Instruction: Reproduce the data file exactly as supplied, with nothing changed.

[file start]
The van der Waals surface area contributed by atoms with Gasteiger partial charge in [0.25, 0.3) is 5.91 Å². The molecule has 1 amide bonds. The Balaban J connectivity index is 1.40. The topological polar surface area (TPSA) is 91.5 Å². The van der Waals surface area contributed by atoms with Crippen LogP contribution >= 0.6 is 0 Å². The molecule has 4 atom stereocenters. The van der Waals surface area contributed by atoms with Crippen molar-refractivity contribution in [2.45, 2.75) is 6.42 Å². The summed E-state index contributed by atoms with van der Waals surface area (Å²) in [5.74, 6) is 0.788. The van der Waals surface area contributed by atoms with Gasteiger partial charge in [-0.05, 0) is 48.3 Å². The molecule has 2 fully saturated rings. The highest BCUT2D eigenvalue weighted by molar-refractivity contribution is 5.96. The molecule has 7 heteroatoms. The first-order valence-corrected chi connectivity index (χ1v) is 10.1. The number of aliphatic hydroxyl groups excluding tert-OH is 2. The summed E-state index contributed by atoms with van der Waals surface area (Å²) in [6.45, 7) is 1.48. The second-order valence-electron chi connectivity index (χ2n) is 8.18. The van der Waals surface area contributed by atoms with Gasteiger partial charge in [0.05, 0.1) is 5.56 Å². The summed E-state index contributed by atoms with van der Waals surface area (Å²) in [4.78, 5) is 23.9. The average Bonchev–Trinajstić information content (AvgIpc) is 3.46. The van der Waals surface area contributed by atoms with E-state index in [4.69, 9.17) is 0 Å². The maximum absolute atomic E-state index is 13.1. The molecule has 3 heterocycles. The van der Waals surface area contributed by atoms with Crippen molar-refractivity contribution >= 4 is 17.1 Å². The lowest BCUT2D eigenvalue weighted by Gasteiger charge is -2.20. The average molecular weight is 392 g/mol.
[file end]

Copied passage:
The van der Waals surface area contributed by atoms with Gasteiger partial charge in [0.25, 0.3) is 5.91 Å². The molecule has 1 amide bonds. The Balaban J connectivity index is 1.40. The topological polar surface area (TPSA) is 91.5 Å². The van der Waals surface area contributed by atoms with Crippen LogP contribution >= 0.6 is 0 Å². The molecule has 4 atom stereocenters. The van der Waals surface area contributed by atoms with Crippen molar-refractivity contribution in [2.45, 2.75) is 6.42 Å². The summed E-state index contributed by atoms with van der Waals surface area (Å²) in [5.74, 6) is 0.788. The van der Waals surface area contributed by atoms with Gasteiger partial charge in [-0.05, 0) is 48.3 Å². The molecule has 2 fully saturated rings. The highest BCUT2D eigenvalue weighted by molar-refractivity contribution is 5.96. The molecule has 7 heteroatoms. The first-order valence-corrected chi connectivity index (χ1v) is 10.1. The number of aliphatic hydroxyl groups excluding tert-OH is 2. The summed E-state index contributed by atoms with van der Waals surface area (Å²) in [6.45, 7) is 1.48. The second-order valence-electron chi connectivity index (χ2n) is 8.18. The van der Waals surface area contributed by atoms with Gasteiger partial charge in [0.05, 0.1) is 5.56 Å². The summed E-state index contributed by atoms with van der Waals surface area (Å²) in [4.78, 5) is 23.9. The average Bonchev–Trinajstić information content (AvgIpc) is 3.46. The van der Waals surface area contributed by atoms with E-state index in [4.69, 9.17) is 0 Å². The maximum absolute atomic E-state index is 13.1. The molecule has 3 heterocycles. The van der Waals surface area contributed by atoms with Crippen molar-refractivity contribution >= 4 is 17.1 Å². The lowest BCUT2D eigenvalue weighted by Gasteiger charge is -2.20. The average molecular weight is 392 g/mol.